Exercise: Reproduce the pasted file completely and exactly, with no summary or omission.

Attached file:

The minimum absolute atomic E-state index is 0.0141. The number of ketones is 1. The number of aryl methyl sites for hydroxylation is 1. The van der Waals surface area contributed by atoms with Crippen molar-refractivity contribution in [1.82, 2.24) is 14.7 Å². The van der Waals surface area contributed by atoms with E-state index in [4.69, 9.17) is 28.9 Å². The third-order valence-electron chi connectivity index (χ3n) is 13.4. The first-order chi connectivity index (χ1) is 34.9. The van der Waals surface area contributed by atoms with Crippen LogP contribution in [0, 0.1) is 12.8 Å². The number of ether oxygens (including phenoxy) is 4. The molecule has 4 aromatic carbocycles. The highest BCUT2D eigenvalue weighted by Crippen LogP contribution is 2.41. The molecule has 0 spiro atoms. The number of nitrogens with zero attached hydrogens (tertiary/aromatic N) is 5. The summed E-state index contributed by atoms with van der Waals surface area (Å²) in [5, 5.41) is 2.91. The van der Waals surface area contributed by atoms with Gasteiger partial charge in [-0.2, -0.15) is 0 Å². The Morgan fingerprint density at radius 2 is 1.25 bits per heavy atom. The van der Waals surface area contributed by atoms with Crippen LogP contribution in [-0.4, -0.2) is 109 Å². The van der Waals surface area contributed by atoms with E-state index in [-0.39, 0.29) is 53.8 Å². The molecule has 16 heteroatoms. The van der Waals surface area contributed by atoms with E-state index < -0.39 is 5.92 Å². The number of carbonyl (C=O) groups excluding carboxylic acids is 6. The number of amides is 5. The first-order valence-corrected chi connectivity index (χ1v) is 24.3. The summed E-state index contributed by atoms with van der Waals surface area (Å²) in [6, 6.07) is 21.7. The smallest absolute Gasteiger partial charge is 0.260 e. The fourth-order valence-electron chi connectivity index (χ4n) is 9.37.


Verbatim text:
The minimum absolute atomic E-state index is 0.0141. The number of ketones is 1. The number of aryl methyl sites for hydroxylation is 1. The van der Waals surface area contributed by atoms with Crippen molar-refractivity contribution in [1.82, 2.24) is 14.7 Å². The van der Waals surface area contributed by atoms with E-state index in [4.69, 9.17) is 28.9 Å². The third-order valence-electron chi connectivity index (χ3n) is 13.4. The first-order chi connectivity index (χ1) is 34.9. The van der Waals surface area contributed by atoms with Crippen LogP contribution in [0, 0.1) is 12.8 Å². The number of ether oxygens (including phenoxy) is 4. The molecule has 4 aromatic carbocycles. The highest BCUT2D eigenvalue weighted by Crippen LogP contribution is 2.41. The molecule has 0 spiro atoms. The number of nitrogens with zero attached hydrogens (tertiary/aromatic N) is 5. The summed E-state index contributed by atoms with van der Waals surface area (Å²) in [5, 5.41) is 2.91. The van der Waals surface area contributed by atoms with Gasteiger partial charge in [-0.2, -0.15) is 0 Å². The Morgan fingerprint density at radius 2 is 1.25 bits per heavy atom. The van der Waals surface area contributed by atoms with Crippen LogP contribution in [-0.4, -0.2) is 109 Å². The van der Waals surface area contributed by atoms with E-state index in [-0.39, 0.29) is 53.8 Å². The molecule has 16 heteroatoms. The van der Waals surface area contributed by atoms with E-state index < -0.39 is 5.92 Å². The number of carbonyl (C=O) groups excluding carboxylic acids is 6. The number of amides is 5. The first-order valence-corrected chi connectivity index (χ1v) is 24.3. The summed E-state index contributed by atoms with van der Waals surface area (Å²) in [6, 6.07) is 21.7. The smallest absolute Gasteiger partial charge is 0.260 e. The fourth-order valence-electron chi connectivity index (χ4n) is 9.37.